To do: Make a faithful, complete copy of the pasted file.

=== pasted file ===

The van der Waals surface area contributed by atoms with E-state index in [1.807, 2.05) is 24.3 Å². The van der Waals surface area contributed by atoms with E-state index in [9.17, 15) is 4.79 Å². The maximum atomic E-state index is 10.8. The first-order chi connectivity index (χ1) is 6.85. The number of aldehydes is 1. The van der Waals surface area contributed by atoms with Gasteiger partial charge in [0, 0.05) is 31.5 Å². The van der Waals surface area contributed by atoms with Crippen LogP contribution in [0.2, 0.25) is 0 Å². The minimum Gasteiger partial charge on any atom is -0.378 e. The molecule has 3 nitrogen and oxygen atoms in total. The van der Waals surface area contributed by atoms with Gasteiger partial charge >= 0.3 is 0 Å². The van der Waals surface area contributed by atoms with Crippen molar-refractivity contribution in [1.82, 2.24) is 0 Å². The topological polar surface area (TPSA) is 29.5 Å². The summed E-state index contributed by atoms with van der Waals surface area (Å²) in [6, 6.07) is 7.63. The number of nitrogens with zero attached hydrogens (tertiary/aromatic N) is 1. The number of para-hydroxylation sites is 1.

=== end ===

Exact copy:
The van der Waals surface area contributed by atoms with E-state index in [1.807, 2.05) is 24.3 Å². The van der Waals surface area contributed by atoms with E-state index in [9.17, 15) is 4.79 Å². The maximum atomic E-state index is 10.8. The first-order chi connectivity index (χ1) is 6.85. The number of aldehydes is 1. The van der Waals surface area contributed by atoms with Gasteiger partial charge in [0, 0.05) is 31.5 Å². The van der Waals surface area contributed by atoms with Crippen LogP contribution in [0.2, 0.25) is 0 Å². The minimum Gasteiger partial charge on any atom is -0.378 e. The molecule has 3 nitrogen and oxygen atoms in total. The van der Waals surface area contributed by atoms with Gasteiger partial charge >= 0.3 is 0 Å². The van der Waals surface area contributed by atoms with Crippen molar-refractivity contribution in [1.82, 2.24) is 0 Å². The topological polar surface area (TPSA) is 29.5 Å². The summed E-state index contributed by atoms with van der Waals surface area (Å²) in [6, 6.07) is 7.63. The number of nitrogens with zero attached hydrogens (tertiary/aromatic N) is 1. The number of para-hydroxylation sites is 1.